The purpose of Pervez Musharraf's European tour this week has been plain for all to see. The Pakistani President wants to soothe his international allies in the wake of his declaration of a state of emergency, the assassination of Benazir Bhutto and the intensification of the conflict with Islamist militants in Pakistan's tribal regions.
On Monday, Mr Musharraf was in Brussels to reassure the European Parliament that he is in control of Pakistan's nuclear arsenal. On Thursday, he addressed world leaders at the economic forum in Davos, promising that national assembly elections next month would be free, fair and transparent. Yesterday, the President arrived in Britain, where he plans to hold talks with Gordon Brown.
But Mr Musharraf's message has not been entirely reassuring. In Davos, he criticised those who would impose "unrealistic Western perceptions of democracy and human rights" and cited the threat of Islamist militancy as a reason for Pakistan's lethargic progress towards these goals.
Yet how just how strong is the President's commitment to taking on religious fanatics in Pakistan? Last November, when he imposed a state of emergency, he did not use it to go after the Islamists of the tribal regions. Instead, he locked up his political opponents, sacked the Supreme Court chief justice, muzzled the media and delayed the elections. The state of emergency has been lifted and the independent Pakistani television station Geo TV resumed broadcasting this week. But prominent judges and lawyers remain under house arrest. It is hard to see how free elections can take place in such a repressive atmosphere.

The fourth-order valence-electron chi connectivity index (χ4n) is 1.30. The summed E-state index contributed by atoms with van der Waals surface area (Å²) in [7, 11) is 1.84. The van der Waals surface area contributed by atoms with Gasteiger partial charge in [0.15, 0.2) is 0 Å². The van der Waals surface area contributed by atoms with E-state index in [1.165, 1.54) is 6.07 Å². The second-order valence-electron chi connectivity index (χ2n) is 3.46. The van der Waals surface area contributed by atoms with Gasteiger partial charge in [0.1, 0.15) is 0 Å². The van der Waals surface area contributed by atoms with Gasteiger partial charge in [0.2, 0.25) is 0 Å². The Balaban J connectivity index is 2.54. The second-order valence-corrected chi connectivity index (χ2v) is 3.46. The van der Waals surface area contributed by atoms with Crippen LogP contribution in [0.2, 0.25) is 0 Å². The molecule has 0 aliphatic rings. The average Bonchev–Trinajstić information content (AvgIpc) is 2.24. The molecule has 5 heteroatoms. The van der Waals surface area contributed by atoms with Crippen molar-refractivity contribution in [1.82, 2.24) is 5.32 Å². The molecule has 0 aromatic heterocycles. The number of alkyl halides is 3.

Mr Musharraf claims he removed Pakistan's chief justice, Iftikhar Chaudhry, because he was "meddling in political affairs". But one does not have to look too far to discover a more plausible explanation. If there is a challenge to the result of the election it will be decided by the Supreme Court. The President is evidently taking no chances of a decision going against his interests. Mr Musharraf's desire to resist the Talibanisation of Pakistan is no doubt genuine. But a higher priority for this President is hanging on to office.
However, this week also raised serious doubts about whether he could pull it off. Mr Musharraf has no political allies outside his narrow coalition. His relations with the Pakistani People's Party have been shattered by the assassination of Ms Bhutto, with many of its supporters accusing him of failing to provide sufficient protection for their murdered leader.
National opinion polls show that a majority of Pakistanis want Mr Musharraf to step down immediately. His relinquishing of his role as head of the army last year has failed to buy him any domestic credit.
Even more ominously for Mr Musharraf, his power base in the services may be crumbling. One hundred retired military officers signed a statement this week describing Mr Musharraf as an embarrassment and calling for his resignation. The former head of Pakistan's intelligence services, Masood Sharif, joined the demands for him to step down yesterday. Mr Musharraf can probably live with enraged lawyers, but to lose the support of the military and intelligence establishment would be fatal to his ambitions.
The fact he has left the country at such a sensitive time could be interpreted as confidence on President Musharraf's part. But it could also be seen as carelessness. Events are moving fast in Pakistan. Mr Musharraf began this tour intending to calm foreign nerves. By the time he returns home, he is likely to be more interested in simple survival.